Fort Graham, Texas was established in March 1849 by Major Ripley A. Arnold and the 2nd U.S. Dragoons. It was named after either James D. Graham of the Corps of Topographical Engineers or Lieutenant Colonel William M. Graham who was killed in the Mexican-American War.
Located near the eastern bank of the Brazos River at Little Bear Creek 14 miles west of the present-day Hillsboro, the fort was one of eight established after the Mexican War to establish Federal authority in the new territory. The soldiers built a number of log and clapboard structures including a commissary, officers’ quarters, and a stable. Civilians were hired to build a hospital, a carpenter and wheelwright shop, a blacksmith shop, three corncribs, a wagon and mule yard, and a quartermaster’s storehouse.
The troops were tasked with escorting supply trains and travelers and to protect the civilians from hostile Indians. Because of its location on the upper frontier, close to the camps and villages of several Indian bands, it quickly became important as a frontier “listening post,” reporting on Indian activities and serving as headquarters for several Indian agents.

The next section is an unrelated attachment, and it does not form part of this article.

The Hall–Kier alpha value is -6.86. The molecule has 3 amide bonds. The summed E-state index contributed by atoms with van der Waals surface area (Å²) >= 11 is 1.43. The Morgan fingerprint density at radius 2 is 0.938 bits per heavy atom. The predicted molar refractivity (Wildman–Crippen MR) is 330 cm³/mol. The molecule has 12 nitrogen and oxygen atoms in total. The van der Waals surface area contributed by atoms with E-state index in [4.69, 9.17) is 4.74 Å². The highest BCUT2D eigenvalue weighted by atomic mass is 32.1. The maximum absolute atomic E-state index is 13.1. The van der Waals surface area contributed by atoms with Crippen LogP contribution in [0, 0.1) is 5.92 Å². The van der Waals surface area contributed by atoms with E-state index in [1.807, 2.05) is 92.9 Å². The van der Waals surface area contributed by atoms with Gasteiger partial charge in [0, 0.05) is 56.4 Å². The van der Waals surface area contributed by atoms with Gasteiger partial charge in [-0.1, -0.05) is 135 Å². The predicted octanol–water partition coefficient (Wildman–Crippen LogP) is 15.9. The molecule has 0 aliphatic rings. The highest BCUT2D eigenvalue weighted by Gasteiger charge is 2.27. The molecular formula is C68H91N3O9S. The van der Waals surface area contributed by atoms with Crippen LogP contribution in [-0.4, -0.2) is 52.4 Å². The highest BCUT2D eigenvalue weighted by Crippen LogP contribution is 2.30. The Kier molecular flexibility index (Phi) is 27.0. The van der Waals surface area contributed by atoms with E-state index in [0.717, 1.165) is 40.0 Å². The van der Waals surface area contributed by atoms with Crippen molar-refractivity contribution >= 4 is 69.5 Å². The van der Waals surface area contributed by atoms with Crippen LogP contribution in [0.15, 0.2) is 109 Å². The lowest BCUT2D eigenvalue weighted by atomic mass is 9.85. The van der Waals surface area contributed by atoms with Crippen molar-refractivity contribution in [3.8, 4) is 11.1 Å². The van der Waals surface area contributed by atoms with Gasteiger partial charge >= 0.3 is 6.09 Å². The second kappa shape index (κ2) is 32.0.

By 1851, more buildings were added to the fort including two sets of quarters, a log house for the commanding officer, a second stable, a guardhouse, a bakery, and a powder magazine. However, just two years later, as the frontier moved further west, the location ceased to be strategic. The post was closed in November 1853.
In 1936, the state bought the site and reconstructed the barracks. However, when Lake Whitney was built in the 1970s, the site was flooded. It was rebuilt once again on higher ground and now serves as a museum, located in Old Fort Park about seven miles northwest of Whitney, Texas.
© Kathy Weiser, updated February 2020.